Here are a couple excerpts from postings at the electricboats group which may be of interest.
I've seen some regen on Current Sunhsine which has a Cruise 4. Its
not recommended by Torqeedo, so keep that in mind if you want
experiment with this. If you do it you may lose warranty.
If I set the throttle at around 50 watts or some other low number,
then when the boat is sailing the power requirement quickly drops back
to zero, and then from around 5 or 6 knots I begin to see 1 or 2 amps
coming in. I've seen as high as 18 amps when she was doing about 13
knots. And it has been regenerating when I've had her at 25 knots and
the motor was screaming but I did not get a chance to see what the
amps was. That was accidental :) But it didn't blow up the motor, so
I think they could be robust enough for more genatle use.
This regen is at 48 volts so at 18 amps that was a respectable 900
watts coming in. But even at 2 amps, thats 100 watts and is enough to
easily meet my house load requirements and a bit more besides.
And another aspect of this is the advantage of this in fickle winds, such around Pittwater (Australia) where I have the boat, and where the waterways are fiord-like and can generate fickle winds on the narrow creeks. When the prevailing wind is say 10 knots, the wind at water level can be 5 to 15 knots and changing from moment to moment. Then by running the Torqeedo at a low speed, say 150 watts, it is enough to help her through lulls and knocks, and to keep her going through a tack, especially with just the jib up. Then when the wind picks up to over 10 knots it will be regenerating. So this kind of sailing is "for free" in that the power used in the lulls can be won back in the gusts. As well as being much easier to sail cos she doesn't keep stalling, and just as quiet :)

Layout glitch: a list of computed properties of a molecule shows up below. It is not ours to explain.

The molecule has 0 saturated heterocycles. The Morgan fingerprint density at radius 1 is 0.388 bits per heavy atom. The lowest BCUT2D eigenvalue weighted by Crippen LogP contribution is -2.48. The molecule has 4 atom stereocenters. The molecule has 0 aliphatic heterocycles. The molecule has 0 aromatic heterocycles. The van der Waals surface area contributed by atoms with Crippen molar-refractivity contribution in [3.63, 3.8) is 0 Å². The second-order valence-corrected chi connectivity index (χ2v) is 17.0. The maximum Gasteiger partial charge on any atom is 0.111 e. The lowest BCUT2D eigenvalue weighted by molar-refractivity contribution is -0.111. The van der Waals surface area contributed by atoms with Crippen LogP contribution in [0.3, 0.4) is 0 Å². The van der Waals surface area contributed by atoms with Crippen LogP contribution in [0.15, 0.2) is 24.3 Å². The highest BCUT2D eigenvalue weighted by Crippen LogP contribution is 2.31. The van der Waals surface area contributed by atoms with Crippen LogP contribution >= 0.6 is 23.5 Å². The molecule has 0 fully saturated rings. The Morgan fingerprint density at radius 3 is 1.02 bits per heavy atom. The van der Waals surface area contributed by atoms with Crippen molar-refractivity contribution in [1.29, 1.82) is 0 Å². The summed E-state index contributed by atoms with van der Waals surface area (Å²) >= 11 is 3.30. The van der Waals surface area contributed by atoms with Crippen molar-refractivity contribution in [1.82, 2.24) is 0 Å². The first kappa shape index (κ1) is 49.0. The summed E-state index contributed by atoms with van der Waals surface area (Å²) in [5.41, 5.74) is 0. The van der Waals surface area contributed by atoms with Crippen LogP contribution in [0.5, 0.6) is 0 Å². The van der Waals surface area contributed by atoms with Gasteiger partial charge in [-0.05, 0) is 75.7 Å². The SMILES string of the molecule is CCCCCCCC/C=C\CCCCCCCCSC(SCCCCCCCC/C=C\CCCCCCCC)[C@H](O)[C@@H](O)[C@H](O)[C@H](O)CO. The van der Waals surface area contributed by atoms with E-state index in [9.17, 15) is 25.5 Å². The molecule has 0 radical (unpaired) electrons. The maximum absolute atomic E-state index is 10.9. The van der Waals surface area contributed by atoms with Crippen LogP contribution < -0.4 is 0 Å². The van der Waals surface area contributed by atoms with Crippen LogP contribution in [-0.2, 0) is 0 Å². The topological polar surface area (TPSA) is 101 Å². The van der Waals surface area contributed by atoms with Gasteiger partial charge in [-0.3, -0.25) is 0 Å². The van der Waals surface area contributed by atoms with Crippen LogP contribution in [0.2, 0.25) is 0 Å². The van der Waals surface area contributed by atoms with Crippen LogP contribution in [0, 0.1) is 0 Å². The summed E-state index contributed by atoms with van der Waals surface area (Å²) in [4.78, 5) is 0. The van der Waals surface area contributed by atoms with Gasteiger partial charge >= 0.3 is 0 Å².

I wonder if this works with all trolling motors?